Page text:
Narrative - Official Air Force Mission Description
Mission 174: 2 targets in Germany are hit; 19 bombers and 2 fighters are lost.
1. 371 of 439 B-17s and 115 of 130 B-24s are dispatched to the port area at Kiel; 7 B-17s and 34 B-24s hit targets of opportunity; they claim 4-12-4 Luftwaffe aircraft; 11 B-17s and 6 B-24s are lost; 2 B-17s and 3 B-24s are damaged beyond repair and 111 B-17s and 16 B-24s are damaged; casualties are 22 KIA, 53 WIA and 170 MIA. 70 P-38s and 42 Ninth Air Force P-51s escort; they claim 1-1-4 Luftwaffe aircraft; 1 P-38 and 1 P-51 are lost and 1 P-38 is damaged beyond repair; casualties are 1 WIA and 2 MIA.
2. 68 of 75 B-17s hit Munster; 2 B-17s are lost, 1 is damaged beyond repair and 35 damaged; casualties are 1 WIA and 20 MIA. 430 P-47s escort; they claim 7-0-2 Luftwaffe aircraft; 1 P-47 is damaged.
Mission 175: During the evening, 4 B-17s drop 800,000 leaflets on Orleans, Lorient, Rouen and Tours, France at 2005-2021 hours; no losses. This is the first CARPETBAGGER operation from Tempsford, England on this night. US airplanes begin flying supplies from UK to underground resistance forces in W Europe, this operation being coded CARPETBAGGER.
Source: THE ARMY AIR FORCES IN WORLD WAR II: COMBAT CHRONOLOGY, 1941-1945 by Carter / Mueller, the Office of Air Force History,
Bomb Load: 12 x 500 lb G.P. & 42 x M47A1 Incendiary bombs. Bombing Altitude: 25,500 ft. Ammo Fired: 17,925 rounds.
Thirty-eight ships were dispatched with the Group flying in two groups of aircraft in the 41st CW-B formation. The lead Group arrived over the target and found 7/10 cloud cover. They located a cloud break and bombed visually when the PFF equipment failed, releasing 138 M-43 500-lb. G.P. bombs. The bombing results were poor, photos revealed hits in the water. The lead Group made sharp turns to set up their bomb run and the low 303rd BG(H) formation of 14 B-17s could not keep up with the Wing formation. They jettisoned their 126 M47A1 65-lb. incendiary bombs.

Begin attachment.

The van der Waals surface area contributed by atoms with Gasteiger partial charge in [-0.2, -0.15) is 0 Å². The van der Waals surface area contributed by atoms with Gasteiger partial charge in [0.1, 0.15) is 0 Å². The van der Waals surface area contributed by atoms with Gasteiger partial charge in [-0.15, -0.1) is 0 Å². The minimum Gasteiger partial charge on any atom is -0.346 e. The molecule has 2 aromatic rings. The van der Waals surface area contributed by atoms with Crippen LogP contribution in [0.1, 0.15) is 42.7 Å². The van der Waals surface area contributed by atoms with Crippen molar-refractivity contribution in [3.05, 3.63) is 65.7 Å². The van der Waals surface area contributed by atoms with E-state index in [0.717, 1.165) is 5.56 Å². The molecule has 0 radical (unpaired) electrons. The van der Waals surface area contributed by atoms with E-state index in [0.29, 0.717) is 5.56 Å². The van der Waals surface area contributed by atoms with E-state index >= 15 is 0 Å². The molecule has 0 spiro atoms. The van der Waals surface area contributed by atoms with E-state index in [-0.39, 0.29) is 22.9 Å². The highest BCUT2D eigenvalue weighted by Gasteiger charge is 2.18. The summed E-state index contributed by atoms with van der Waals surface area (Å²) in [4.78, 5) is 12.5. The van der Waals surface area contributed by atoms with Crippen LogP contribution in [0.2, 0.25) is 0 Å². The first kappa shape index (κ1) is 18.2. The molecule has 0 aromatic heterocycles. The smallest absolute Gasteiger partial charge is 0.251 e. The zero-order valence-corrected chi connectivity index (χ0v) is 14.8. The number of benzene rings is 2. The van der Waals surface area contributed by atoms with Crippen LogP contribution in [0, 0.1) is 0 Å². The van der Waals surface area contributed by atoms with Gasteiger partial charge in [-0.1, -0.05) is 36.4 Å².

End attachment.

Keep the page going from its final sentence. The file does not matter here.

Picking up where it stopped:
Flak at the target was moderate, but very accurate and of heavy caliber. Twenty- one Group aircraft sustained flak damage. Ten to fifteen enemy fighters were seen and three aircraft sustained fighter battle damage. Gunners listed two enemy aircraft as destroyed and three as probable. One complete crew was missing in action. Returning aircraft contained seven casualties–two minor flak wounds and five frostbite cases. Twenty-four aircraft sustained damage, twenty-two by flak and two by enemy fighters.
#42-31526 Sweet Anna was heard giving a distress signal after it was hit by enemy fighters and left the formation. The B-17 was on its first combat mission. The aircraft ditched in the North Sea with the loss of all crewmen.
source: 306th Bombardment Group website www.306bg.org/
351BG Mission Report - 15 aircraft were sent on this mission.
source: 351st Bomb Group web page http://www.351st.org/ken.harbour
384BG Mission Report - 384th BG Mission Number 49. Primary Target: Port Area - Kiel, Germany. Target Attacked : Primary (Visual)